“Community Association Q&A: Access to Minutes, Violation Letters?” Naples Daily News

“Community Association Q&A: Access to Minutes, Violation Letters?” Naples Daily News

Q: There are numerous parking violations and pet violations occurring in my condominium community. I don’t believe the board and manager are taking proper enforcement actions. Are owners entitled to review board meeting minutes to see what, if anything, is being done to address these ongoing violations? Am I entitled to copies of any demand sent by the association to these violators? A.C.

A: Yes, board meeting minutes are part of the official records of the association and subject to owner inspection, per the Florida Condominium Act (Chapter 718, Florida Statutes). Demand letters sent by the association to a violator, including those letters related to parking and pet violations, are also part of the official records of the association, and subject to owner inspection.

After an owner submits a written request to inspect qualifying official records, the association has ten working days from receipt of the written request to make the official records available for inspection. At the inspection, owners have the right to obtain copies of the inspected official records for a reasonable amount.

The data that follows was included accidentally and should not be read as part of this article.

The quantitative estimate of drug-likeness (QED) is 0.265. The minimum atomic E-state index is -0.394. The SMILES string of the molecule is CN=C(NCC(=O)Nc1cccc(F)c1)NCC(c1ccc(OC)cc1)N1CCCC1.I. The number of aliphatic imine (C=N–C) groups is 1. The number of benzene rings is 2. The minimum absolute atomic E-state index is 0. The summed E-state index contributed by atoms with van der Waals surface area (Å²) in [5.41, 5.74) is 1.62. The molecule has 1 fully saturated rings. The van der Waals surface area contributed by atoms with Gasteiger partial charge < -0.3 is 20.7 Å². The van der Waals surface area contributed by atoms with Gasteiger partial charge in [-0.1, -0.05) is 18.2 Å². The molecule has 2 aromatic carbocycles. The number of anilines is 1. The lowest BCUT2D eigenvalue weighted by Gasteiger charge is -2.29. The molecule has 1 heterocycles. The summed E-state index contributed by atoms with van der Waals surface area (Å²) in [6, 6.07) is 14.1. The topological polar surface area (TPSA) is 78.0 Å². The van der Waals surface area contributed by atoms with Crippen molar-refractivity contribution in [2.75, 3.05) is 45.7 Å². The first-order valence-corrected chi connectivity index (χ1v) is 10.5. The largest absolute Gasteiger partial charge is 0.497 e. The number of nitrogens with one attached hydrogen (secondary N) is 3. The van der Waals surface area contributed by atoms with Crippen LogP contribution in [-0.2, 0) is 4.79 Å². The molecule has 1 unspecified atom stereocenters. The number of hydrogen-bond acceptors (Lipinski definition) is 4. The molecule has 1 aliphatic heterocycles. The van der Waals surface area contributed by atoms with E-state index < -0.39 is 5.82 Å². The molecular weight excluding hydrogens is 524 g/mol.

Q: My homeowners association has told me to remove the small sign placed by my front door which indicates that my home is protected by a security system. The board says this sign violates the community rules and I thought I had a legal right to display it. Do I have to remove the security sign? T.U.

A: No, as long as the sign is placed within ten feet of the entrance to your home. There is a provision contained in the Florida Homeowners’ Association Act (Chapter 720, Florida Statutes) which states that any owner may display a sign of reasonable size provided by a contractor for security services, within ten feet of any entrance to their home.

Q: There is a hotly contested election coming up at my cooperative. One of the candidates withdrew from the election less than a week before the annual meeting and election. Prior to this candidate’s withdrawal, I had already submitted my election ballot and voted for her. After the manager sent out an e-blast to the community advising of the withdrawal of this candidate, I attempted to submit a new ballot and re-vote. The manager refused to accept my second ballot. Doesn’t the law allow me to submit another ballot given the withdrawal of one of the candidates? I feel disenfranchised. N.H.

A: The manager is correct. Pursuant to the Florida Administrative Code, once an election ballot has been received by a cooperative association it cannot be rescinded or changed, even if a candidate withdrew. The law does not permit you to submit another ballot.

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David Muller is a Board-Certified Attorney in Condominium and Planned Development Law with Becker & Poliakoff, P.A. in Naples. Send questions to dmuller@beckerlawyers.com.